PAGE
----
You’ve probably seen those photo spreads of people who resemble their dogs. The owners often look like caricatures of their pets, or vice versa. Deeply furrowed brows, pendulously droopy ears and lobes, broad fleshy nostrils. The resemblance can be so uncanny you’re sure that one (or both) of the photos has been retouched. This man-dog study is less often presented in a husband-wife format. Couples who have lived together for a long time similarly begin to share each other’s features.
On my husband Jagdish’s and my 25th anniversary trip, I began to realize that facial contours are not the only thing couples synchronize as they age. My “aha” moment, which I’ll share in a minute, reminded me of some studies that document another synchronization of cohabiters.
Groups of young women who live together have been shown to migrate to common monthly cycles—that of the alpha female. I had a friend who put so much credence in this that she became obsessed with being the woman whose cycle everyone else unwittingly adopted.
Getting back to my recent “aha” moment. My husband and I have reached that age where we generally get up once or twice a night to use the facilities. At home, I’m not usually aware of his middle-of-the-night comings and goings. For one thing, Jagdish often comes to bed quite a bit later than I do. For another, we use separate bathrooms.
When we travel, all of this changes. We almost always retire at the same time and we rarely have two bathrooms. Which is how it finally dawned on me: 25 years of marriage is apparently enough time for a husband and wife to synchronize their nighttime pee schedule. I have no idea whose timing we’ve settled on, though most who know us would assume I’m the alpha in the household. For Jagdish's sake, I hope he doesn't start sharing my hot flashes at four am.
Once I got this notion in my brain, I started to wonder: “In what other ways have we become eerily alike?” The next time I heard my husband clipping his toenails, I furtively glanced at the big digit on my right foot. The nail was quite long in the tooth, but I convinced myself I had at least a week before it would require attention.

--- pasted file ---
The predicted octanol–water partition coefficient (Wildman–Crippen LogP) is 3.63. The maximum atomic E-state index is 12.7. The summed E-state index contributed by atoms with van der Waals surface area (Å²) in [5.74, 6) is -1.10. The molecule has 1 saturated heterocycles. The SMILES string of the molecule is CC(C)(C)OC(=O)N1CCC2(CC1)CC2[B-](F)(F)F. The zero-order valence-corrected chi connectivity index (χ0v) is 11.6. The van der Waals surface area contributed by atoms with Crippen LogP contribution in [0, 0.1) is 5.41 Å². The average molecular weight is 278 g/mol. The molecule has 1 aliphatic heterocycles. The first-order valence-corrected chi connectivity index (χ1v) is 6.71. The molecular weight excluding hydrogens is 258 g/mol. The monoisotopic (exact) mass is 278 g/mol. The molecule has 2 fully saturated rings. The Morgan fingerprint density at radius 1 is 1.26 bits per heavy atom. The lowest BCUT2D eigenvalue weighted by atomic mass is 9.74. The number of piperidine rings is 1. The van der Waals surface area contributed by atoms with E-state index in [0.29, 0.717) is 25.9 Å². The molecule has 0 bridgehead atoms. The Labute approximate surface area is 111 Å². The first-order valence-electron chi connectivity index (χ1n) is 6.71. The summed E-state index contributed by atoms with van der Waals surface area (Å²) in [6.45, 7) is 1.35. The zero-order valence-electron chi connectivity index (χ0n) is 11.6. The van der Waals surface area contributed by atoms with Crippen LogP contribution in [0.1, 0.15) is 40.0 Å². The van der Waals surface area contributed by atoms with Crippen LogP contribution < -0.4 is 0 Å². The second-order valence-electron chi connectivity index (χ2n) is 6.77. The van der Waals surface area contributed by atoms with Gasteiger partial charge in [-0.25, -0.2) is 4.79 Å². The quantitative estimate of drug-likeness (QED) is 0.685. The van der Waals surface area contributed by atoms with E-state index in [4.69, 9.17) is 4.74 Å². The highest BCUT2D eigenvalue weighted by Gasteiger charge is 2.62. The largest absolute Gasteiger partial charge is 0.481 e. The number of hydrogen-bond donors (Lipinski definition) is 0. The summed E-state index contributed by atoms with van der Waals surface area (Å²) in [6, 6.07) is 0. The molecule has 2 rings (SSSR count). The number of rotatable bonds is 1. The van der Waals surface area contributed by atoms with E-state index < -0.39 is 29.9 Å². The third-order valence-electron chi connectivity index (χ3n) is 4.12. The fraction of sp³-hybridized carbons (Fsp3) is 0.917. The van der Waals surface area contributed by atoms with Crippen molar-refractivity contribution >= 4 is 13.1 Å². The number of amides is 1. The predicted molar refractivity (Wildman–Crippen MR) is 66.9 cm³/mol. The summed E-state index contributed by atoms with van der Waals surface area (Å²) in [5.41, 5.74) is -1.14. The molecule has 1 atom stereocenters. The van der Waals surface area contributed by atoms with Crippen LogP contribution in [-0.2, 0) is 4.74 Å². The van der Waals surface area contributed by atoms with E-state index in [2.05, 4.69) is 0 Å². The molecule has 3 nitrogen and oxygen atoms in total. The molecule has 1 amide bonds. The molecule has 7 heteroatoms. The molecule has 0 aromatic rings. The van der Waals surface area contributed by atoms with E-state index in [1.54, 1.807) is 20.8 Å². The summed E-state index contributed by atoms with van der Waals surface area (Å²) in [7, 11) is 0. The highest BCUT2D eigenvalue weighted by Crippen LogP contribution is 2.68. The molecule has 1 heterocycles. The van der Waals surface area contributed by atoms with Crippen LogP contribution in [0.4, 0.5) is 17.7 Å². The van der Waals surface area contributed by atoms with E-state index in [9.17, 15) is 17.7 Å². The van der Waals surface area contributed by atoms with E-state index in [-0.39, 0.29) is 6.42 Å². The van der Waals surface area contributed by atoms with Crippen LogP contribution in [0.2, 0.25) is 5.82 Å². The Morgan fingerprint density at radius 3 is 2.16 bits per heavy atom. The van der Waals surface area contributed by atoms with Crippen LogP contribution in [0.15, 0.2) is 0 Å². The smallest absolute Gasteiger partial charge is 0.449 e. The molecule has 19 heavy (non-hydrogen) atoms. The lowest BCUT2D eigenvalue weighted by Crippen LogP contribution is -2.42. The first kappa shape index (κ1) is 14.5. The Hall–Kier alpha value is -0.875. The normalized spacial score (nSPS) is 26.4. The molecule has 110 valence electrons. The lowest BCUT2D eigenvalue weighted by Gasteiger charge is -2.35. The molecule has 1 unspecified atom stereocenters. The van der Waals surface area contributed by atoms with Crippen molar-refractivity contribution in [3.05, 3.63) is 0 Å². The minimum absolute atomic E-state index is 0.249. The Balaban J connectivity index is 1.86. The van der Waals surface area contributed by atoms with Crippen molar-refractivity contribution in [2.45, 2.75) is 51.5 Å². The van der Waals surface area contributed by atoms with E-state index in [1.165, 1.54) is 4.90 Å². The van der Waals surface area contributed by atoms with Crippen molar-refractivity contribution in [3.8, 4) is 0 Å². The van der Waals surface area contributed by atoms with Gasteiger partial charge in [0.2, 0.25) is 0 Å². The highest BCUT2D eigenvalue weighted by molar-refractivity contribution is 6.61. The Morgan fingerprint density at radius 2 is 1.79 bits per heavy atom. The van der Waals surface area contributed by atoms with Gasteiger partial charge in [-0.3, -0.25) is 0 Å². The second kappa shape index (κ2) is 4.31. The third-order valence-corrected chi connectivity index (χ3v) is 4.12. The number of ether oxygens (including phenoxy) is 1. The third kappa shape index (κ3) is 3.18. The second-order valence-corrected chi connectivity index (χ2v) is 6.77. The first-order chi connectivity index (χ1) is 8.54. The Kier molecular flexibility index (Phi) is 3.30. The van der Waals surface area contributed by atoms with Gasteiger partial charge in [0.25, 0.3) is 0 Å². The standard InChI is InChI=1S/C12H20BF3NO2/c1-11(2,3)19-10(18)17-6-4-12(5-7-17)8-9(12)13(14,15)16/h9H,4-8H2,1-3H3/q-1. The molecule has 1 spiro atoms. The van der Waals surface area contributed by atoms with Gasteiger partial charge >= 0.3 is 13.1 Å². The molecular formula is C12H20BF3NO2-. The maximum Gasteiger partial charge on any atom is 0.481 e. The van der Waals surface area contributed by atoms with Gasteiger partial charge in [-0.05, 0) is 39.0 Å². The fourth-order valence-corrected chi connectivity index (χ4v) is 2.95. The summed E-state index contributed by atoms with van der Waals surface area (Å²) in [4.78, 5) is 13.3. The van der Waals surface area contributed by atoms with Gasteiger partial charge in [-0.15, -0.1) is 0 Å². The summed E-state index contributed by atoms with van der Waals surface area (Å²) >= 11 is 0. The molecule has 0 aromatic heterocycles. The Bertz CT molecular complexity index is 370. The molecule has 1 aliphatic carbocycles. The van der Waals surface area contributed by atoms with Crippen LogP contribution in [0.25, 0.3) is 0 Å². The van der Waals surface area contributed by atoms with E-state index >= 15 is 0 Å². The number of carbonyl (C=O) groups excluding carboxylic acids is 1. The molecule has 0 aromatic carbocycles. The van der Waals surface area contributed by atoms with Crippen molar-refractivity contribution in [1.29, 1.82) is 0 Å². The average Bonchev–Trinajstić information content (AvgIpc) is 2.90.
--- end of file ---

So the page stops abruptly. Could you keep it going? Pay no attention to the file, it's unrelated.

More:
A few days later, I found myself measuring my earlobes in the bathroom mirror. I may have shrunk an inch and a half in height over two years, but I’m certain my lobes are getting longer. Come to think of it, they remind me an awful lot of my husband’s. Please, Lord, don’t let me start growing hair in those canals and have to trim it like he does.
Jagdish is charming and lovable, but I have no desire to approach singularity with the schedules of his various bodily functions. Consider for instance his snoring. It usually starts three to four hours into his sleep cycle. I’ve taken to using earplugs even when I go to bed ahead of him.
On our anniversary trip, at the hotel in Agra, I woke up in the middle of the night. I was aware that someone’s snoring had roused me, despite my earplugs. I was about to give Jagdish an elbow to wake him up, but to my horror, I realized it was my own snoring that was rumbling inside my head. I made a mental note to get my husband some earplugs when we returned home.
I shudder to think of what other synchronization awaits us in the years ahead. Seriously. What woman wants to admit that she’s become so old and so much of a caricature that the face she sees in the mirror each morning is no longer her own? It’s her partner’s.